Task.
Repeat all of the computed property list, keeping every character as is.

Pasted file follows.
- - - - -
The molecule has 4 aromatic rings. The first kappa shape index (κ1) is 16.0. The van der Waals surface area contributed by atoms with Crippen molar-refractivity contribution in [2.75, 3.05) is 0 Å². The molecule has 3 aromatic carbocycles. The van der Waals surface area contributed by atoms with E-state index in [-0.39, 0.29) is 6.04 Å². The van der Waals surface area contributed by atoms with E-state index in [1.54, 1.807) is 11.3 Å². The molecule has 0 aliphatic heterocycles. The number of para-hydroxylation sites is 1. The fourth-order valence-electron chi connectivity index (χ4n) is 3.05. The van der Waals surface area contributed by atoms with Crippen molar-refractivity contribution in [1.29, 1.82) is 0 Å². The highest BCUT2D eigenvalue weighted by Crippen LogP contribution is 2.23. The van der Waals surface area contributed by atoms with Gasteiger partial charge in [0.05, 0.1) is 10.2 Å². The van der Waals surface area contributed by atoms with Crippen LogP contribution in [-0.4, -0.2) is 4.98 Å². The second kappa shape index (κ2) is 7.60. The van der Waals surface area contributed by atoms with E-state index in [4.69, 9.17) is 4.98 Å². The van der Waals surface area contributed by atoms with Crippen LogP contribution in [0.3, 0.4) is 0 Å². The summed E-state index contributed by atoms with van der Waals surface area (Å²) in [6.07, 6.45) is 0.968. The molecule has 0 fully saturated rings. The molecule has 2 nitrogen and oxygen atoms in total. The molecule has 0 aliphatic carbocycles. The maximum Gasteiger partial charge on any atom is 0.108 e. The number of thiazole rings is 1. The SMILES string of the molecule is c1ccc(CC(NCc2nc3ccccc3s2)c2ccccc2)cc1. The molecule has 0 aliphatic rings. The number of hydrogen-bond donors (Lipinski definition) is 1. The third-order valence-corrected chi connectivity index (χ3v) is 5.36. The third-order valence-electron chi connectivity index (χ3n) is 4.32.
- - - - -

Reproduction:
The molecule has 4 aromatic rings. The first kappa shape index (κ1) is 16.0. The van der Waals surface area contributed by atoms with Crippen molar-refractivity contribution in [2.75, 3.05) is 0 Å². The molecule has 3 aromatic carbocycles. The van der Waals surface area contributed by atoms with E-state index in [-0.39, 0.29) is 6.04 Å². The van der Waals surface area contributed by atoms with E-state index in [1.54, 1.807) is 11.3 Å². The molecule has 0 aliphatic heterocycles. The number of para-hydroxylation sites is 1. The fourth-order valence-electron chi connectivity index (χ4n) is 3.05. The van der Waals surface area contributed by atoms with Crippen molar-refractivity contribution in [1.29, 1.82) is 0 Å². The highest BCUT2D eigenvalue weighted by Crippen LogP contribution is 2.23. The van der Waals surface area contributed by atoms with Gasteiger partial charge in [0.05, 0.1) is 10.2 Å². The van der Waals surface area contributed by atoms with Crippen LogP contribution in [-0.4, -0.2) is 4.98 Å². The second kappa shape index (κ2) is 7.60. The van der Waals surface area contributed by atoms with E-state index in [4.69, 9.17) is 4.98 Å². The van der Waals surface area contributed by atoms with Crippen LogP contribution in [0.3, 0.4) is 0 Å². The summed E-state index contributed by atoms with van der Waals surface area (Å²) in [6.07, 6.45) is 0.968. The molecule has 0 fully saturated rings. The molecule has 2 nitrogen and oxygen atoms in total. The molecule has 0 aliphatic carbocycles. The maximum Gasteiger partial charge on any atom is 0.108 e. The number of thiazole rings is 1. The SMILES string of the molecule is c1ccc(CC(NCc2nc3ccccc3s2)c2ccccc2)cc1. The molecule has 0 aliphatic rings. The number of hydrogen-bond donors (Lipinski definition) is 1. The third-order valence-corrected chi connectivity index (χ3v) is 5.36. The third-order valence-electron chi connectivity index (χ3n) is 4.32.